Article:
Dust in the (Stellar) Wind
Week of April 3, 2000
Dust has been on my mind lately. My nose, too.
The first warm weekend where I live means mowing the yard for the first time, and that always kicks up some dust. A recent trip to the southwest parts of the United States (which will be the focus of a future Snack, I promise) really brought it home; I saw an actual dust storm in progress, and my allergies have been bugging me ever since.
But what does this have to do with astronomy? It made me realize: dust affects every aspect of astronomy. I talk about it a lot in these very Bitesize pages (it's mentioned no fewer than three dozen times in various pages), but I never really say what it is. It's time I did.
So what is ``dust'' when astronomers use the word? It's not the kind of dust you see around here on Earth. In your house, for example, dust is comprised of the dead skin cells, hair, fibers from clothes and dirt. Out in the desert, where I saw the duststorm it's finely powdered rock. But in space, it's something else.
Space is filled with dust. This has been known for a long time; you cen see
it for yourself on a dark, cloudless night. Look for the Milky Way, the
faint patch of light that is actually the glow from all the stars in our
Galaxy. From a very dark site, you can see that the glow isn't smooth;
it is broken up by irregular dark patches. In the constellation Cygnus,
high in the summer for the northern hemisphere, there is actually a long
dark streak through the Milky Way, called the Dark Rift. You southern
folks can see a dark patch appropriately called the Coal Sack. Photographs
show these even better.
What you are seeing in all these examples is dark material
blocking the light from stars and gas behind it. The composition
of the material itself remained a mystery for a long time. Now
we know what it is: to quote
Drs. Paul May and David Field
(astronomers who study dust), dust is comprised of
``mainly of silica (SiO2), magnesium and iron silicates (e.g. olivine,
orthopyroxine, forsterite), amorphous carbon or water ice''.
Dust is everywhere. It's in our solar system, in our Galaxy, between galaxies. There may be some in your hair right now! It's also a very good absorber of visible light, which is why it's so easy to see against a bright background. As a matter of fact, it played a key role in our misunderstanding of the size of the Universe! Because our Galaxy is so filled with this stuff, we can only see so far before our view is blocked. It's like looking through a smoke-filled room. For a long time, it was thought that the Galaxy was much smaller than it really is, and that we are at the center! But now we have a better grasp of its true size, and the fact that we are about halfway to the edge of our vast spiral metropolis.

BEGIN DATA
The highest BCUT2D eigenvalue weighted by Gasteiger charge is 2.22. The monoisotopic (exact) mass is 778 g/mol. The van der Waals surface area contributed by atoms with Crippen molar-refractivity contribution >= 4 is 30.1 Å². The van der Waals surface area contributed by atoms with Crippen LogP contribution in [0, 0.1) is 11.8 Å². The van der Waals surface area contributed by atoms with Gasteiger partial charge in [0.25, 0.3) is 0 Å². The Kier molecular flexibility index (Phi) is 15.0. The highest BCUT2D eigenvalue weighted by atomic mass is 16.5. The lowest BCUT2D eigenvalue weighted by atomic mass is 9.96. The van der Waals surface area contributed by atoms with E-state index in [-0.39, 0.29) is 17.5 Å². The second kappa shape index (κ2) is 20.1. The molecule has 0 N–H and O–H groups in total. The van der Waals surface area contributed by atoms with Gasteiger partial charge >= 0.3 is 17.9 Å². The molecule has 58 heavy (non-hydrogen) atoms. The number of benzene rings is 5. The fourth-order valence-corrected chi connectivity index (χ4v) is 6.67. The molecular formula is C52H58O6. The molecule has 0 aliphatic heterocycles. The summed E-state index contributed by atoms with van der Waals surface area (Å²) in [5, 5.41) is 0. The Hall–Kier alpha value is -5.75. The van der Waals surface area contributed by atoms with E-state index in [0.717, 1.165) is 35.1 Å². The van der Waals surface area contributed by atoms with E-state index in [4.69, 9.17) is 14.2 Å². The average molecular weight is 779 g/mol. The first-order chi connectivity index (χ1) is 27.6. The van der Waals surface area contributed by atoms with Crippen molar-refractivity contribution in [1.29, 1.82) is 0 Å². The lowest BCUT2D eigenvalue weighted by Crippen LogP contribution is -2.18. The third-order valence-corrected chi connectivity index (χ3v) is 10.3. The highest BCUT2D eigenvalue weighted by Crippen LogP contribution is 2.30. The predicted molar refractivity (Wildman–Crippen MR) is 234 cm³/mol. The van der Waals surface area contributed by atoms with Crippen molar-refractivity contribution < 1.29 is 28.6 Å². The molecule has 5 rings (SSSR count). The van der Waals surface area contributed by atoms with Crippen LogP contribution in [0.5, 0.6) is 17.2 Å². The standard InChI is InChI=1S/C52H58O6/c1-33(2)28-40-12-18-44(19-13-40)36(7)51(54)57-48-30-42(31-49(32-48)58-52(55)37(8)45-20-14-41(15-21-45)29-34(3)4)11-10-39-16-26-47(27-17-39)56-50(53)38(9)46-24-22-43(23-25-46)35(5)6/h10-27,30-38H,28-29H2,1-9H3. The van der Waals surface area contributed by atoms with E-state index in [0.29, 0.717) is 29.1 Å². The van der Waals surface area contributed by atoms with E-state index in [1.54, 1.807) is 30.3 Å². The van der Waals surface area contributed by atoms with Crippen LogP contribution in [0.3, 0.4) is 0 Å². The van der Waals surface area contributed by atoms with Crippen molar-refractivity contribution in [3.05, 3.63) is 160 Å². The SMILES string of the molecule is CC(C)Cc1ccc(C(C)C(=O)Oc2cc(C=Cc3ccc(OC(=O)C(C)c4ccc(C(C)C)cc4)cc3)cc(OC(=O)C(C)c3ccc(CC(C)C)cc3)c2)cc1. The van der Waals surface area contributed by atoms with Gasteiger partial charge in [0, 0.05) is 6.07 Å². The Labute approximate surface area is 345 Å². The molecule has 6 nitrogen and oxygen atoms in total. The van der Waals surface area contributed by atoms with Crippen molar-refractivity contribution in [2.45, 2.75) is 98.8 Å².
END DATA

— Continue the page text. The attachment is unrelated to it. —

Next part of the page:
No one is quite sure just from where the dust comes. The most popular theory is that it is created in the atmospheres of red giant stars, and blown into space by the stellar winds from these stars. What's interesting is that we know very well that our own solar system, and therefore the Earth, formed from a collapsed cloud of gas and dust. Most of this material had exotic origins; the gas was probably left over from their formation of the galaxy itself and the heavy elements (like iron and radioactives such as uranium and the like) were formed in supernova explosions. But the dust, which eventually became part of the Earth itself, came from stars much like the Sun. They were older, to be sure; red giants are a late stage in a star's life. But these stars blew gentle winds out into space, which collided and intermingled with bigger clouds of gas, and these in turn collapsed to form, well, us.
So the next time you vacuum out the dust bunnies or wipe down a tabletop, think of this: the dust you are collecting (and will no doubt unceremoniously throw out) was actually formed from another, far more strange kind of dust, and it traveled a long, long way to get here.